“We are rapidly entering the age of no privacy, where everyone is open to surveillance at all times; where there are no secrets from government.”
It is impossible to avoid confronting the dilemma posed by the WikiLeaks and Julian Assange saga. As a finalist for Time magazine’s person of the year, Assange certainly has received more than his share of headlines. Guilt or innocence aside, the WikiLeaks controversy poses significant questions for our culture, national security and the very concept of “secret”. Communications intended as confidential lose their purpose for being if posted on the Internet for all to see. Should we revise our concepts of privacy to expect potential disclosure of any communication exposed to the invisible eyes of the Internet.
As an employment lawyer engaged in the occasional litigation over workplace indiscretions, I have a much lower expectation of privacy for email traffic than I used to. If I write it and send it, I know my email is accessible by many eyes and available for many years to be recovered, discovered and uncovered. As a result of the power and reach of forensic computer discovery, I write every email correspondence with a recognition that those words and the interpretation someone might give them (actual or unintended) could see the light of day at some point (any point) in the future. I have almost come to believe that there is no such thing as a “secret”.
Should there be limits to the power of the Internet to reveal everything? What does it mean to our culture, to national security and to human understanding to allow no boundaries for prying eyes? For Julian Assange and those that see him as the man of the year, the answer is a resounding “expose it all”. They argue that in only that way can freedom exist and deception in high places be exposed. However, I genuinely doubt that they have no expectation of privacy for their own communications intended as confidential.
Clearly, their’s is a sentiment that has force. Power requires secrecy. Hierarchy depends on fewer people with more access to information and more people kept in a “need to know” status. Knowledge is power. If everyone had all knowledge, all would be equally powerful. It is obvious why governments are in such disarray attempting to staunch the flow of “classified information”. Public disclosure of classified secret diplomatic wires intended for “your eyes only” has lead to embarrassment, diplomatic back peddling and the unleashing of armies of lawyers charged to find a way to stop the relentless flood of private communications. Assange and his followers would argue disclosure is a good tool to keep the powerful in check and prevent abuses. Those in power only see colossal damage resulting from unfettered disclosure.
Every institution or relationship is subject to the same dynamic in a less newsworthy manner. No CEO could feel comfortable if every conversation, every meeting and every communication were available for review and critique by the entire organization. Every personal relationship based on trust has theoretical limits on telling everything you know. From something as simple as “Yes, dear that dress looks wonderful on you” to facts more potentially destructive regarding past indiscretions, sustainable relationships require self-imposed limits on “brutal honesty”. Sometimes you really don’t want to know what I think. More often, I should not tell you.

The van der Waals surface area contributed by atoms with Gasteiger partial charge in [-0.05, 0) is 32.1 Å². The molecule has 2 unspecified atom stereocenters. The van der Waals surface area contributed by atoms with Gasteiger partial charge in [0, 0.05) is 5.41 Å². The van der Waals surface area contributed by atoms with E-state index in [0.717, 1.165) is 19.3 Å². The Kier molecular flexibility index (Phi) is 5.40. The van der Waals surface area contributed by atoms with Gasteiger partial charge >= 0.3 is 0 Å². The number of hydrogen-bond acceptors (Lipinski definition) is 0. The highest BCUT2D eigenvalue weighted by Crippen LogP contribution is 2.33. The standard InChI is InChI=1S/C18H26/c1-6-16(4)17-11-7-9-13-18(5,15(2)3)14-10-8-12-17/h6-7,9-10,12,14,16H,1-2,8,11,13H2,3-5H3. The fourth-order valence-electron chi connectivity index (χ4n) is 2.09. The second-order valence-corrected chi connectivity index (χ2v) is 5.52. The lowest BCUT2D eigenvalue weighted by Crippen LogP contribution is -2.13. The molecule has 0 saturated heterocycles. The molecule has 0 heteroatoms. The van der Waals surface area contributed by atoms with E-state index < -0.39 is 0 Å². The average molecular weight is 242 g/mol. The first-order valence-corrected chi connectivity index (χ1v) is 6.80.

The limits on absolute disclosure took another interesting turn this week in a headline less titillating than the WikiLeaks controversies. A below the radar project was announced by Google and a group of scholars. As reported by the New York Times, Google is making available free downloads and online searches for a growing body of literature. To date, 5.2 million books containing over 500 billion words in works published between 1500 and 2008 in seven languages have been digitized and are searchable by word or phrase. Intended as a scholarly tool, this amazing project will allow the public as well as researchers to explore the use of phrases in comparative languages across the span of human endeavor.
In what might be viewed by most as a mere footnote in the incredible capability of the power of the Internet, an unexpected source of opposition has weighed in on this project. Although seemingly neutral in its impact, humanist scholars are “hot and bothered” by the fact that the project is not engineered or managed by them. Why, you ask, would that matter? Great question. What is it that humanist scholars fear will be disclosed by this massive research tool? What do they want to keep secret? Wonderful imponderables. Maybe time will tell. Perhaps disclosing what culture has captured through its written record over time will educate us all about the nature of human thought as it is, rather than as some would have it to be.
The fact remains that secrets are power and operate in opposition to autonomy, or self-determination. The more we know, the less others hold power over us and the greater our ability to decide matters in our own self-interest.
Which is right: “Tell it all” or “Let me decide how much should be disclosed”? As with most polarities, neither extreme can claim the exclusive high ground. Perhaps, the answer lies in an ongoing dialogue about which polarity has the greatest value based on circumstances and consequences of disclosure in a case by case analysis. This polarity of confidences to be disclosed is one that defies a “one size fits all” solution. (See, Managing Polarities blog post.)
What we all know universally is that each of us wants to control the timing and the audiences to whom the secrets we hold are disclosed. Don’t let them hook your brain up to the Internet.